What we believe

Cathal Barry examines the Catechism’s statement that faith begins with the Church

Cathal Barry examines the Catechism’s statement that faith begins with the Church

The Church teaches that faith is a personal act – the free response of the human person to the initiative of God who reveals himself. However, the Church also teaches that faith is not an isolated act. No one can believe alone, just as no one can live alone, according to the Catechism of the Catholic Church.

The Catechism states that you have not given yourself faith just as you have not given yourself life. “The believer has received faith from others and should hand it on to others,” it says. “Our love for Jesus and for our neighbour impels us to speak to others about our faith. Each believer is thus a link in the great chain of believers,” it adds.

‘I believe’, the Apostles' Creed, is the faith of the Church professed personally by each believer, principally during Baptism. ‘We believe’, the Niceno-Constantinopolitan Creed, is the faith of the Church confessed by the bishops assembled in council or more generally by the liturgical assembly of believers. ‘I believe’ is also the Church, our mother, responding to God by faith as she teaches us to say both ‘I believe’ and ‘We believe’.

It is the Church that believes first, and so bears, nourishes and sustains the believers’ faith. It is through the Church that we receive faith and new life in Christ by Baptism.

Salvation comes from God alone; but because we receive the life of faith through the Church, our mother, our teacher in the faith.

We do not believe in formulae, according to the Catechism, but in those realities they express, which faith allows us to touch. All the same, we do approach these realities with the help of formulations of the faith which permit us to express the Faith and to hand it on, to celebrate it in community, to assimilate and live on it more and more.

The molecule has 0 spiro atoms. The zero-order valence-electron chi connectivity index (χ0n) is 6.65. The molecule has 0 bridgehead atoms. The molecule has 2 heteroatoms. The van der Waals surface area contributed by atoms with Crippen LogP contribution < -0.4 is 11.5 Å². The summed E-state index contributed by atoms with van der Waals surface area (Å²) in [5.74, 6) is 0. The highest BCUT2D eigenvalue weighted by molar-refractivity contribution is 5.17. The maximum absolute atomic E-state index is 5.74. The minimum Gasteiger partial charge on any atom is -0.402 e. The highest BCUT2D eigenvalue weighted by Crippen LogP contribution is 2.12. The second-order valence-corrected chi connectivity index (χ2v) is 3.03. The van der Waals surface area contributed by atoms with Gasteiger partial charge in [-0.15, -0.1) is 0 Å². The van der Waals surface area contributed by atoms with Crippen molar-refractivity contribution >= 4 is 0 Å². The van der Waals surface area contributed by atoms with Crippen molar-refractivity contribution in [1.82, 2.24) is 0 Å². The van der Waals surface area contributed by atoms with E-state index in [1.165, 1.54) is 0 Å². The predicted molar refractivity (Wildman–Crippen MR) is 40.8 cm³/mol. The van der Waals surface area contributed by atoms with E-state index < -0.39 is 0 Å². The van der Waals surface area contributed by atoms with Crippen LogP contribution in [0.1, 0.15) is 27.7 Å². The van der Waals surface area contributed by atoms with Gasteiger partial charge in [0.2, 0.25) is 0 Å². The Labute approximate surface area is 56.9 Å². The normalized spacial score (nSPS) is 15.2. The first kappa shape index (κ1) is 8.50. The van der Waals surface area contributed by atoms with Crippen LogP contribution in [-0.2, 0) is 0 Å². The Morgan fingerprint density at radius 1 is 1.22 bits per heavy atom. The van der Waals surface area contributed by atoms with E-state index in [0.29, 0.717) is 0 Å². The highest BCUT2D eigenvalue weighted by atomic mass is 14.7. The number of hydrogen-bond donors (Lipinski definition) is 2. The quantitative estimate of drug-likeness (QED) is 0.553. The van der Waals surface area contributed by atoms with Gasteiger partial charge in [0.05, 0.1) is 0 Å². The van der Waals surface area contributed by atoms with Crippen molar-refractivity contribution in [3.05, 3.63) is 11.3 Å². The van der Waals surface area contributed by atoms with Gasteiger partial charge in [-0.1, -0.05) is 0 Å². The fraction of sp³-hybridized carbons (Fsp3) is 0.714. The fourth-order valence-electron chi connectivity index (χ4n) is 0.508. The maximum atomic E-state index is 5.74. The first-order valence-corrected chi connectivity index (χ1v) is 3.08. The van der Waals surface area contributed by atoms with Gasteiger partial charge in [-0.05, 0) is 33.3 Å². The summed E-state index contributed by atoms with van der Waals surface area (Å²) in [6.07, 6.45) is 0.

The Church faithfully guards the Faith and hands on the apostles' confession of faith generation to generation. As a mother who teaches her children to speak and so to understand and communicate, the Church our Mother teaches us the language of faith in order to introduce us to the understanding and the life of faith.

The Catechism notes that through the centuries, in so many languages, cultures, peoples and nations, the Church has constantly confessed this one faith, received from the one Lord, transmitted by one Baptism, and grounded in the conviction that all people have only one God and Father. As St Irenaeus of Lyons declared:

"Indeed, the Church, though scattered throughout the whole world, even to the ends of the Earth, having received the Faith from the apostles and their disciples. . . guards [this preaching and faith] with care… and preaches, teaches and hands on this faith with a unanimous voice, as if possessing only one mouth.

"For though languages differ throughout the world, the content of the Tradition is one and the same. The Church's message is true and solid, in which one and the same way of salvation appears throughout the whole world.

"We guard with care the Faith that we have received from the Church, for without ceasing, under the action of God's Spirit, this deposit of great price, as if in an excellent vessel, is constantly being renewed and causes the very vessel that contains it to be renewed.”